What we might notice though is that the lines come in widely varying lengths. One might say that Strand balances variant line lengths against the predictability of tercets to advance the central opposition between the speaker's spontaneous effervescence and the librarian's repressive fussiness. So the form invented for this poem aids us in the understanding of content, conflict, and narrative.

Now here's an example of a poem in an inherited form, "Just Like a 6 Month Old Child" by my former student Amy Kunst (she wrote it in a beginning poetry class):

Grandma is 91 today.
She has a toothless smile
That makes me look away.
She wears a pink gingham dress.

She has a toothless smile
Just like a 6 month old child.
She wears her pink gingham dress
Covered with a clear plastic bib.

Just like a 6 month old child
She sits in a special chair
Covered with a clear plastic bib
Waiting for someone to feed her.

She sits in a special chair.
I look at her and want to cry
As she waits for me to feed her.
I am the only volunteer.

I look at her and want to cry.
I listen to her grown children whisper,
"Thank God, Susan volunteered."
She holds her head up high.

As I listen to her grown children whisper,
I feel like screaming, "She's not deaf!"
She holds her head up high
As I begin to feed her.

I feel like whispering to her (she's not deaf),
"Remember when you fed them?"
As I begin to feed her
She squeezes my hand and smiles.

"Remember when you fed them?"
Now they look away.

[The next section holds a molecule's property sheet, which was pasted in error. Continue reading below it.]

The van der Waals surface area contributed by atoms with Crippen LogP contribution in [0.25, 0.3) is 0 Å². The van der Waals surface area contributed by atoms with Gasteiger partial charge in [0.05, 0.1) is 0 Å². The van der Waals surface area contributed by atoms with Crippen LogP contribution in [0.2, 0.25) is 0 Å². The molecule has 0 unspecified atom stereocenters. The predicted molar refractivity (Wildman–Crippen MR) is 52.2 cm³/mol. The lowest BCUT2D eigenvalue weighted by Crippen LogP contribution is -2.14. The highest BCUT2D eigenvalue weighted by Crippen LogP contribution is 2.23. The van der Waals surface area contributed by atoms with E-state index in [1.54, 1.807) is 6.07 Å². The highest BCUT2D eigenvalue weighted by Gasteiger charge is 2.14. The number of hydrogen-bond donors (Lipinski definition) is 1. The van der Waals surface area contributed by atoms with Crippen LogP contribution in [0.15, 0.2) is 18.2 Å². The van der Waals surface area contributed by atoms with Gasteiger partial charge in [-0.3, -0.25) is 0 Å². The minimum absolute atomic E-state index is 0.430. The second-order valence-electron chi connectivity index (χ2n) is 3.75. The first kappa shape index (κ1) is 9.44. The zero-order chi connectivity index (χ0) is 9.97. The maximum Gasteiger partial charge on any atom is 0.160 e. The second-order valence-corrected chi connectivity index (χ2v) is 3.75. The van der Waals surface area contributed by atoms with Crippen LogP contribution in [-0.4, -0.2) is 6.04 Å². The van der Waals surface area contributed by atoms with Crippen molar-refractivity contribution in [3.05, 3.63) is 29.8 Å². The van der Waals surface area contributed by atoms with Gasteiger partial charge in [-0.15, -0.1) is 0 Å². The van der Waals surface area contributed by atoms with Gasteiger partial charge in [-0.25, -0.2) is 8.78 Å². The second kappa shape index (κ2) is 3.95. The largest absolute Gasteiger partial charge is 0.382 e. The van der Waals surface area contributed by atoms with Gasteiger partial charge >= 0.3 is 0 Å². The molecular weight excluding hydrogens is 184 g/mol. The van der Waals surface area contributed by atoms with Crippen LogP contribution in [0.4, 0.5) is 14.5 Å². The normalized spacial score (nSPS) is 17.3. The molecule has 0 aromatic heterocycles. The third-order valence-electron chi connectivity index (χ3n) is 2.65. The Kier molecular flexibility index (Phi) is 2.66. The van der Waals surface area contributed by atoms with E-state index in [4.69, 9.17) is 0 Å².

She squeezes my hand and smiles.
My grandma is 91 today.
This is a pantoum. Our website treatment of quatrains refers to pantoums. Just to remind you, the second and fourth lines in each stanza return as the first and third lines of the next stanza. At the end of the poem, the first and third lines of the opening stanza (which have not yet been repeated) recycle in reverse order in the final stanza. So that the poem comes full circle, with the last line the same as the first line. If that was confusing, compare my description with Kunst's poem. Or look again at the write-up on pantoums in the quatrains section.

What we want to do here is to see how the form (and a difficult one it is) affects what Kunst says. Kunst has told me that she had no idea where the poem was headed and allowed the line repetitions to be in charge.

Notice how the speaker of the poem moves from being disgusted at her grandmother's age to realizing that there is nothing to feel that way about, while simultaneously condemning her parents and aunts and uncles for continuing to be disgusted. The opening line seems somewhat regretful that Grandma is so old, while the closing line (see the addition of "My") conveys the speaker's new pride in her grandmother.

It's quite a brilliant poem with lots of wit and charm, especially in the ways it subtly alters the lines as they return sometimes. And I hope it's inspiring to you that this was written in an introductory poetry-writing course.

What I hope this example delineates for you is the practical aspect of form for the poet. When you are working with an inherited form, you can become so involved in fulfilling the "rules" of that form that your subconscious is more readily able to "cough up" things that you didn't know you wanted to say but which the poem wants to say.

The result is surprise both for the poet and the reader -- discovery and newness. Learn to abandon yourself to form and see where it takes your poems.

The aspect of form we have not yet discussed is tradition -- that certain forms have become historically connected to given attitudes or types of poetry. But that discussion is for the next treatment. So 'nuff for now.

-- Vince Gotera

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Last Updated 8/29/01